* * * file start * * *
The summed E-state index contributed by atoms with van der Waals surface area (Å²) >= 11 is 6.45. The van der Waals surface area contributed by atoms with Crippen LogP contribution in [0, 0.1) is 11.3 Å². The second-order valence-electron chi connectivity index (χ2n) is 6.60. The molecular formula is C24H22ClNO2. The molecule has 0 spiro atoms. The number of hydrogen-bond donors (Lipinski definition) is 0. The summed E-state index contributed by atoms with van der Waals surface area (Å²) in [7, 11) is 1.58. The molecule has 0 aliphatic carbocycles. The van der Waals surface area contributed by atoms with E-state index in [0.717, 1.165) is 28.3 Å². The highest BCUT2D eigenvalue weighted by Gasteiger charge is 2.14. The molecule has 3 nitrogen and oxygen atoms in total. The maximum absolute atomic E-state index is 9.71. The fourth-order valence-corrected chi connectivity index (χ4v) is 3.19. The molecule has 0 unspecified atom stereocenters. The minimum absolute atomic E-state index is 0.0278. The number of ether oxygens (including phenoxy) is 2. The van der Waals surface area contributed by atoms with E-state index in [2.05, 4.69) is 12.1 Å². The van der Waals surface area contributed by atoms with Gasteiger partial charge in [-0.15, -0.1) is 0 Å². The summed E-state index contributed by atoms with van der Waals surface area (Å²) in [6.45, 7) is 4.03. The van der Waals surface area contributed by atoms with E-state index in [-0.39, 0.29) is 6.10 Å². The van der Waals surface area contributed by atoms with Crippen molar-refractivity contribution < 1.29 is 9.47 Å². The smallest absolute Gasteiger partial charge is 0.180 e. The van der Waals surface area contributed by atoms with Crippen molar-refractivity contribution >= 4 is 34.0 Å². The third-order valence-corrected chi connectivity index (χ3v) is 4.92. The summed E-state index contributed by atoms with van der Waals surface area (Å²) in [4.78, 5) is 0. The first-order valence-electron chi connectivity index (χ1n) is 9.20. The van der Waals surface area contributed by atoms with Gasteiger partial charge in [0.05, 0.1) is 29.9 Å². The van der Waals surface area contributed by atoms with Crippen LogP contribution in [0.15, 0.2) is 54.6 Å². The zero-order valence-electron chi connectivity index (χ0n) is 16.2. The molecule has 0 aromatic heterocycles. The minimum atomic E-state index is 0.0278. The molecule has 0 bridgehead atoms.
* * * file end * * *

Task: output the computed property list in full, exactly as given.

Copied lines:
The summed E-state index contributed by atoms with van der Waals surface area (Å²) >= 11 is 6.45. The van der Waals surface area contributed by atoms with Crippen LogP contribution in [0, 0.1) is 11.3 Å². The second-order valence-electron chi connectivity index (χ2n) is 6.60. The molecular formula is C24H22ClNO2. The molecule has 0 spiro atoms. The number of hydrogen-bond donors (Lipinski definition) is 0. The summed E-state index contributed by atoms with van der Waals surface area (Å²) in [7, 11) is 1.58. The molecule has 0 aliphatic carbocycles. The van der Waals surface area contributed by atoms with E-state index in [0.717, 1.165) is 28.3 Å². The highest BCUT2D eigenvalue weighted by Gasteiger charge is 2.14. The molecule has 3 nitrogen and oxygen atoms in total. The maximum absolute atomic E-state index is 9.71. The fourth-order valence-corrected chi connectivity index (χ4v) is 3.19. The molecule has 0 unspecified atom stereocenters. The minimum absolute atomic E-state index is 0.0278. The number of ether oxygens (including phenoxy) is 2. The van der Waals surface area contributed by atoms with E-state index in [2.05, 4.69) is 12.1 Å². The van der Waals surface area contributed by atoms with Gasteiger partial charge in [-0.15, -0.1) is 0 Å². The summed E-state index contributed by atoms with van der Waals surface area (Å²) in [6.45, 7) is 4.03. The van der Waals surface area contributed by atoms with E-state index in [-0.39, 0.29) is 6.10 Å². The van der Waals surface area contributed by atoms with Crippen molar-refractivity contribution < 1.29 is 9.47 Å². The smallest absolute Gasteiger partial charge is 0.180 e. The van der Waals surface area contributed by atoms with Crippen molar-refractivity contribution >= 4 is 34.0 Å². The third-order valence-corrected chi connectivity index (χ3v) is 4.92. The summed E-state index contributed by atoms with van der Waals surface area (Å²) in [4.78, 5) is 0. The first-order valence-electron chi connectivity index (χ1n) is 9.20. The van der Waals surface area contributed by atoms with Gasteiger partial charge in [0.05, 0.1) is 29.9 Å². The van der Waals surface area contributed by atoms with Crippen LogP contribution in [0.15, 0.2) is 54.6 Å². The zero-order valence-electron chi connectivity index (χ0n) is 16.2. The molecule has 0 aromatic heterocycles. The minimum atomic E-state index is 0.0278. The molecule has 0 bridgehead atoms.